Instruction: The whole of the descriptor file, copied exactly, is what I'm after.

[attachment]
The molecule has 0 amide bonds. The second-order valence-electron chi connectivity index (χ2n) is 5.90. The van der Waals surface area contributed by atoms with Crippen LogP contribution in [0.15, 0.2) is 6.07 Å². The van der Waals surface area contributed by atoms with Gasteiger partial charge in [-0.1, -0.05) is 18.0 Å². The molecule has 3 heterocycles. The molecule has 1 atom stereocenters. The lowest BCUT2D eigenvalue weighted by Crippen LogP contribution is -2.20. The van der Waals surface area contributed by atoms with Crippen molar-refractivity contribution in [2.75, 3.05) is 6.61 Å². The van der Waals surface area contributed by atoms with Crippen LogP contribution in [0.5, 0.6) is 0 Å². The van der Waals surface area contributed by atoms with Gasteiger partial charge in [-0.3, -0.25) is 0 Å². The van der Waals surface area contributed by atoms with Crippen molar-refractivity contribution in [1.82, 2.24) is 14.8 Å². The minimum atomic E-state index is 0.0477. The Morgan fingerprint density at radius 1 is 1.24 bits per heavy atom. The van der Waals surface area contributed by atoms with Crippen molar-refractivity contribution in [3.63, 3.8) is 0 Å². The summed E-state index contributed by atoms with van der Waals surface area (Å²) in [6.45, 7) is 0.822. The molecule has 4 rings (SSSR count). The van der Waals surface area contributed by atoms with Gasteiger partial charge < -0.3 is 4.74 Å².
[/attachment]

The molecule has 0 amide bonds. The second-order valence-electron chi connectivity index (χ2n) is 5.90. The van der Waals surface area contributed by atoms with Crippen LogP contribution in [0.15, 0.2) is 6.07 Å². The van der Waals surface area contributed by atoms with Gasteiger partial charge in [-0.1, -0.05) is 18.0 Å². The molecule has 3 heterocycles. The molecule has 1 atom stereocenters. The lowest BCUT2D eigenvalue weighted by Crippen LogP contribution is -2.20. The van der Waals surface area contributed by atoms with Crippen molar-refractivity contribution in [2.75, 3.05) is 6.61 Å². The van der Waals surface area contributed by atoms with Crippen LogP contribution in [0.5, 0.6) is 0 Å². The van der Waals surface area contributed by atoms with Gasteiger partial charge in [-0.3, -0.25) is 0 Å². The van der Waals surface area contributed by atoms with Crippen molar-refractivity contribution in [1.82, 2.24) is 14.8 Å². The minimum atomic E-state index is 0.0477. The Morgan fingerprint density at radius 1 is 1.24 bits per heavy atom. The van der Waals surface area contributed by atoms with Crippen molar-refractivity contribution in [3.63, 3.8) is 0 Å². The summed E-state index contributed by atoms with van der Waals surface area (Å²) in [6.45, 7) is 0.822. The molecule has 4 rings (SSSR count). The van der Waals surface area contributed by atoms with Gasteiger partial charge < -0.3 is 4.74 Å².